Sunday, January 30, 2011

Canada Needs More Young Pro-life Leaders Like Lia Mills

Have you heard of Lia Mills? She was the youngest pro-life speakers at last year’s international pro-life conference called, Building a Global Culture of Life, held in Ottawa. She’s only fourteen years old. Her pro-life battle started back in Grade 7. She chose to write on the topic of abortion in order to complete a school speech assignment. Even after her teacher told her to choose a less controversial topic and under the threat of being disqualified, Lia did not change her mind. Her teacher thought Lia would not make it to the final round because she had made an argument against abortion and had also a referred to God. She was asked to remove the sentence about God. She refused claiming that it was God who had given her the topic.

It doesn’t end here. It gets even better. When she delivered the speech at the contest, one judge refused to listen and walked out. But like a good Christian soldier Lia remained unswerved. She went on to spread the teaching of the faith by posting her speech on YouTube. Over one million visitors have presently viewed it. The incident has strengthened her commitment to promote a pro-life culture in Canada. In addition, Lia has worked on developing arguments against euthanasia and defining the very essence of what it means to be human. . Surely, this young lady is an inspiration to other students and parents who are trying to live their faith and promote the truth.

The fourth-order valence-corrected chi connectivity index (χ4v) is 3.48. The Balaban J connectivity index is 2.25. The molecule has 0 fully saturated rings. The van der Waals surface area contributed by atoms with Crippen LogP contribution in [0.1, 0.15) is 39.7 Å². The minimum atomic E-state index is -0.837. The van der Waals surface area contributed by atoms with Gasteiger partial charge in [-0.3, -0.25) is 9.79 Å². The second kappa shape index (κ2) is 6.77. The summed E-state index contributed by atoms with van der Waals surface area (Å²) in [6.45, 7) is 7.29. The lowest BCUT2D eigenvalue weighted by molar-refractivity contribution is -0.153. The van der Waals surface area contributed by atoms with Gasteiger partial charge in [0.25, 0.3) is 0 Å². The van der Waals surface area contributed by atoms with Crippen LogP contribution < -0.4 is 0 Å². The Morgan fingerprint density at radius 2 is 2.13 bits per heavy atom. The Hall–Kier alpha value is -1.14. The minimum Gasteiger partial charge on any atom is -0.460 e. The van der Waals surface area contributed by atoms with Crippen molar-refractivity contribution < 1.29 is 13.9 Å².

Lia Mills is a great young soldier for life. Canada needs more young people like her who are not afraid to be warriors to give witness and to support the dignity of life. It’s not easy to put oneself out there on YouTube and argue for those destroyed unborn lives that cannot speak for themselves. In a nation that legally permits the killing of over 100,000 babies a year, where the culture of death is so pervasive, you can be sure to be criticized and put on the defensive for speaking with a religious counter-cultural voice. In view of these difficulties, we ought to do whatever we can to support her efforts and pray for her and her family. I have written this article to introduce Lia as a Christian model to other young Canadians. I applaud her stand. I fully support what she's doing.